For example, her team is currently using behavioral and cellular pharmacology to understand the cellular mechanisms that give rise to hyperactivity. Continuing her Bachmann-Strauss funded research studies, the objective of Dr. Hess's research is to identify drugs that can either move directly into clinical trial or be put forward for product development by a biotechnological or pharmaceutical company. The drug screening protocol created in the first phase of her research has transitioned to the testing of new compounds to alleviate dystonia symptoms in mice.
Looking ahead, the Anti-Dystonia Drug Discovery Program plans to make drug screening more widely available to facilitate preclinical testing of novel anti-dystonia compounds.
Using explicit criteria and a stringent scientific review process, The Bachmann-Strauss Dystonia & Parkinson Foundation encourages research designed to transform the care and treatment of dystonia and Parkinson’s disease. For 2012, a one-time special Request For Proposal (RFP) focusing on dystonia research was released by the Foundation. Following intense review, the Foundation’s Scientific Advisory Board awarded two interrelated grants. The first grant was awarded to H.A. Jinnah, MD, PhD, Professor, neurology, human genetics and pediatrics, Emory University, and the second to Cristopher Bragg, PhD, Assistant Professor of Neurology, Massachusetts General Hospital. The Board believes these gifted researchers have the potential to develop bold new directions in dystonia treatment.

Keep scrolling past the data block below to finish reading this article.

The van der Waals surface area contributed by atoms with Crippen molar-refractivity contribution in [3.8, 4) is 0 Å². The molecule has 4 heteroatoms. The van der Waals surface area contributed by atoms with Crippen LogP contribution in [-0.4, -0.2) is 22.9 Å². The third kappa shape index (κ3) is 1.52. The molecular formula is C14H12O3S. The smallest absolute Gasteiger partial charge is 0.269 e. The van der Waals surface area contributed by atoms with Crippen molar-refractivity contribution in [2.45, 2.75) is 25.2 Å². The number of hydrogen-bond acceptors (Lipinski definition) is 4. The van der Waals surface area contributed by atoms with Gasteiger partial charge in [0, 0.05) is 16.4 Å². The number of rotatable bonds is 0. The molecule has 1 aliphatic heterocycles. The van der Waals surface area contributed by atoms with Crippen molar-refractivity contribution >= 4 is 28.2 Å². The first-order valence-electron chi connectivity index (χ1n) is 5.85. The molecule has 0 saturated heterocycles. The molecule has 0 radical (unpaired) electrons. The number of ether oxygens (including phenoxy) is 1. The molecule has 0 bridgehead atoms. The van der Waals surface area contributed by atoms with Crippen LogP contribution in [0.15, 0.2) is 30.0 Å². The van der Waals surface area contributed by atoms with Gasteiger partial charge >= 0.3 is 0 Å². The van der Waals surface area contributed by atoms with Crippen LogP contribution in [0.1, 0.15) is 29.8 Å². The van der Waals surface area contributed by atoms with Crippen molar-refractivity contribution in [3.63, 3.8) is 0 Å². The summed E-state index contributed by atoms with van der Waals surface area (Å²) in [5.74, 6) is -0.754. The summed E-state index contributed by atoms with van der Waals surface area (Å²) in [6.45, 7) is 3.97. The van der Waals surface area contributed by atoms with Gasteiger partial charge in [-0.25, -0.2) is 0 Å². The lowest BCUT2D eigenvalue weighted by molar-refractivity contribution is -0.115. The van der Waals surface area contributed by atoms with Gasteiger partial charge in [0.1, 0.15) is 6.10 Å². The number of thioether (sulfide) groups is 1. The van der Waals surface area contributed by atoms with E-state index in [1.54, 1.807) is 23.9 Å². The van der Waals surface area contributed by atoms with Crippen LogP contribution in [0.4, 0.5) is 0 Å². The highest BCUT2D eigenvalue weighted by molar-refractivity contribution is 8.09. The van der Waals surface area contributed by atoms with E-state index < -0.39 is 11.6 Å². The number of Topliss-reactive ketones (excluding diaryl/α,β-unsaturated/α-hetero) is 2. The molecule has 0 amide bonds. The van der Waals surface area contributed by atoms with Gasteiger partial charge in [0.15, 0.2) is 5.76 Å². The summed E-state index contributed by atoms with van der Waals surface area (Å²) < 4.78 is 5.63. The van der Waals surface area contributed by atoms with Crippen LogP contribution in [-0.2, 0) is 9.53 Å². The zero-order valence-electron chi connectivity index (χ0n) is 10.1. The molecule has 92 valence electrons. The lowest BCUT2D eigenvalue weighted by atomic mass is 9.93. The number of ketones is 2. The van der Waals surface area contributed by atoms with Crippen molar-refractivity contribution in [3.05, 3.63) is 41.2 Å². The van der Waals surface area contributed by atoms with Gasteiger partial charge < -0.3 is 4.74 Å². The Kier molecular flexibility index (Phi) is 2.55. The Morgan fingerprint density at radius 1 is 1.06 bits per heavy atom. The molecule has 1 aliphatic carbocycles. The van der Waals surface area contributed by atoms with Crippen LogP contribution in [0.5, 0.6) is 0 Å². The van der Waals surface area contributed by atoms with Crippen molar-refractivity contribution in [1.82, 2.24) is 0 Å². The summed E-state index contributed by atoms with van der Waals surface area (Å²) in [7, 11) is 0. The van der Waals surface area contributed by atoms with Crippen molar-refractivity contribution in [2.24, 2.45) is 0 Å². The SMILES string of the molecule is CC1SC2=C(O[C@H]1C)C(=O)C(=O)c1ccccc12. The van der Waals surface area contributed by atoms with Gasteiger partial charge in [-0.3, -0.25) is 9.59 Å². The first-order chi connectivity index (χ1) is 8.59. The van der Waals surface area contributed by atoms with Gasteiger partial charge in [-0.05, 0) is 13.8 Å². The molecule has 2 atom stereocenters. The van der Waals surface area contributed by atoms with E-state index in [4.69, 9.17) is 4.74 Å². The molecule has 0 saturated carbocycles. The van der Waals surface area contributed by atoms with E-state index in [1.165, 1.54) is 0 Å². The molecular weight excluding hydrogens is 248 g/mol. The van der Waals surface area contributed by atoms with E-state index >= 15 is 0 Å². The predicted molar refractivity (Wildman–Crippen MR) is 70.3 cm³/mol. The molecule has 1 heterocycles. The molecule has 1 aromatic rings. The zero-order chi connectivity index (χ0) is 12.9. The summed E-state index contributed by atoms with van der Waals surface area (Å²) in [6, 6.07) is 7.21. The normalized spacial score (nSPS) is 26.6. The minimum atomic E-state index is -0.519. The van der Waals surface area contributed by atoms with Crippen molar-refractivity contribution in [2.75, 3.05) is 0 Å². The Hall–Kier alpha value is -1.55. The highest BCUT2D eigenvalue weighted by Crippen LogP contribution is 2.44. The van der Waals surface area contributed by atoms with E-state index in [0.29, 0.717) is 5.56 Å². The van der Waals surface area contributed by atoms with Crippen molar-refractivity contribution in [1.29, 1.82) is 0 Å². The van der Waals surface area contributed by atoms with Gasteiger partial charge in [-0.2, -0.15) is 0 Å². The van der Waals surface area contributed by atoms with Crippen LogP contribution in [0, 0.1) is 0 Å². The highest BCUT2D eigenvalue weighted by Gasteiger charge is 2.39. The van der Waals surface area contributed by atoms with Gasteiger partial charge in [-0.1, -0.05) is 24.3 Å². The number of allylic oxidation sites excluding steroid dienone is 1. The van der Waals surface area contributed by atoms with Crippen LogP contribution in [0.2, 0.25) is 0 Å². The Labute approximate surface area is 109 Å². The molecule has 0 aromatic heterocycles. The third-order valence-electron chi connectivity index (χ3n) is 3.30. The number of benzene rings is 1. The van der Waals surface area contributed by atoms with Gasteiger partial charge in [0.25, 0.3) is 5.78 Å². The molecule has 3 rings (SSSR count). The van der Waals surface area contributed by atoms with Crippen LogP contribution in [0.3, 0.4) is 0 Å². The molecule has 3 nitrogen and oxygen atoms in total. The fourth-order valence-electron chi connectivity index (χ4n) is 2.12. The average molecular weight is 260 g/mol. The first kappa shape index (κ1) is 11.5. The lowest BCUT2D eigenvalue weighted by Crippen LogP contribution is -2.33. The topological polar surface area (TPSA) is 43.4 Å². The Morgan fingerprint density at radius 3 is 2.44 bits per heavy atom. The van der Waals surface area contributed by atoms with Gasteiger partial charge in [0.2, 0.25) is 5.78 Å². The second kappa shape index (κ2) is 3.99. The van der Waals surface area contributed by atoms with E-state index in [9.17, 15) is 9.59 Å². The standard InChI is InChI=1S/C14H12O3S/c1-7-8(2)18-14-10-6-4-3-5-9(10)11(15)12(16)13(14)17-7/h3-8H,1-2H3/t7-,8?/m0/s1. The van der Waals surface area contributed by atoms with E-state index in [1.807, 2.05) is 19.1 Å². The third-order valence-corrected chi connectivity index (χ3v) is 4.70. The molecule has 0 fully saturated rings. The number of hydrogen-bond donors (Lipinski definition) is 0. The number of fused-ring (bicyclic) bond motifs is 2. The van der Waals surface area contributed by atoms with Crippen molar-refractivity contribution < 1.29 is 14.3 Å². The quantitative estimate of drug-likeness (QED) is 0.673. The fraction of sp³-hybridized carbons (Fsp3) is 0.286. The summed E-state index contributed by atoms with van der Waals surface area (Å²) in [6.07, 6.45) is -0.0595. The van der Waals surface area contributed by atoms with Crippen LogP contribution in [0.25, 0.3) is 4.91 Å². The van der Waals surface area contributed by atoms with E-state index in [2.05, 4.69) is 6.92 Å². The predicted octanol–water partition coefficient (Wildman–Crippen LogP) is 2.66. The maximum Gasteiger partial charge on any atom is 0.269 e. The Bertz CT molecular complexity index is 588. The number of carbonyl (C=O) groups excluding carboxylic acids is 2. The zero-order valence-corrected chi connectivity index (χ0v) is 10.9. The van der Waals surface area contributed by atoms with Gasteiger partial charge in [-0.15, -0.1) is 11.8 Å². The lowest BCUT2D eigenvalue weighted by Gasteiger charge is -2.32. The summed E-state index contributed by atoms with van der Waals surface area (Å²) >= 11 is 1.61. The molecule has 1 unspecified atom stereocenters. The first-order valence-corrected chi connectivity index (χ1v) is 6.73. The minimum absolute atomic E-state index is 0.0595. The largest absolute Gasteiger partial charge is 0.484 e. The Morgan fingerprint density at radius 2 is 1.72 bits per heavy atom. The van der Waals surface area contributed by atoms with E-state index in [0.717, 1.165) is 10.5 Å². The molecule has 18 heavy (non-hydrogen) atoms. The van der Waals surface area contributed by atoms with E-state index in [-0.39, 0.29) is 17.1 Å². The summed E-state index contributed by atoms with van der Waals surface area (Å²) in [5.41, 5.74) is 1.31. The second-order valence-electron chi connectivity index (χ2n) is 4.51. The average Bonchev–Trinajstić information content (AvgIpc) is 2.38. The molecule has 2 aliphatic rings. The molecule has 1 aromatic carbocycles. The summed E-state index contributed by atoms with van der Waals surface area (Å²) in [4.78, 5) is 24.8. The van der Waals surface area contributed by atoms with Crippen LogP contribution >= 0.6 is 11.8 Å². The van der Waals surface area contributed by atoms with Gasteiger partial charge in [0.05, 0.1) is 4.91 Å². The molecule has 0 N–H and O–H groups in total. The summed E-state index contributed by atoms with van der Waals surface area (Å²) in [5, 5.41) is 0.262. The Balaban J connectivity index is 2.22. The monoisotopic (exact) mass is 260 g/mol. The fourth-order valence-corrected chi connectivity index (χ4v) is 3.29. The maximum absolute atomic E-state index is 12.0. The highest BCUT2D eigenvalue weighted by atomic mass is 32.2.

The goal of Dr. Jinnah’s project – the Dystonia Coalition iPS Resource - is to develop a resource for the collection of skin samples for making fibroblast cultures for dystonia, to create stem cells from these fibroblasts to share with dystonia investigators, and to begin to examine the defects in these cells after they are converted into dopamine neurons.
Using newly developed technology to study neurons of different motor pathways, Dr. Jinnah explained that this technology involves taking a small skin sample from patients with dystonia, growing living fibroblasts from the skin, and then converting the fibroblasts into stem cells for making neurons. These stem cells can be used to generate a variety of different types of neurons. Thus, it becomes possible to have an unlimited quantity of different types of neurons for many different types of studies. As these cells are made from skins samples of dystonia patients, they will contain the genetic defects responsible for the disorder.
Dr. Bragg’s project - Generating Isogenic Dystonia iPS Cell lines with Custom TALE Nucleases - will generate iPSCs to different genetic causes of dystonia by turning normal cells into cells with dystonia mutations with TALE nucleases. Essentially they will be able to create iPSCs to any genetic form of dystonia using TALE technology. Dr. Bragg will also collaborate with the Jinnah laboratory in developing and comparing the different dystonia iPSC models. Directly comparing TALE nuclease -generated iPSC lines to ones generated by reprogramming patient fibroblasts can provide a lot of useful information.
The funds provided by The Bachmann-Strauss Foundation will support efforts to derive iPSCs by different methods. The work will take place over the next two years and will proceed in parallel with Dr. Jinnah’s lab. Dr. Bragg, explained, “Once our labs have derived iPSC models, it will be highly useful for us to coordinate functional analyses of the different models within the same assays, i.e., Dr. Jinnah’s group could potentially differentiate all lines in the same platform and characterize morphologic features, while our group could perform transcriptional profiling on all lines.”
In seeking proposals from extraordinary researchers like Drs. Jinnah and Bragg with the potential for innovative approaches in previously unexplored areas, the Scientific Advisory Board looks for projects that will lead to new tools or new directions for future treatments in dystonia and Parkinson’s disease.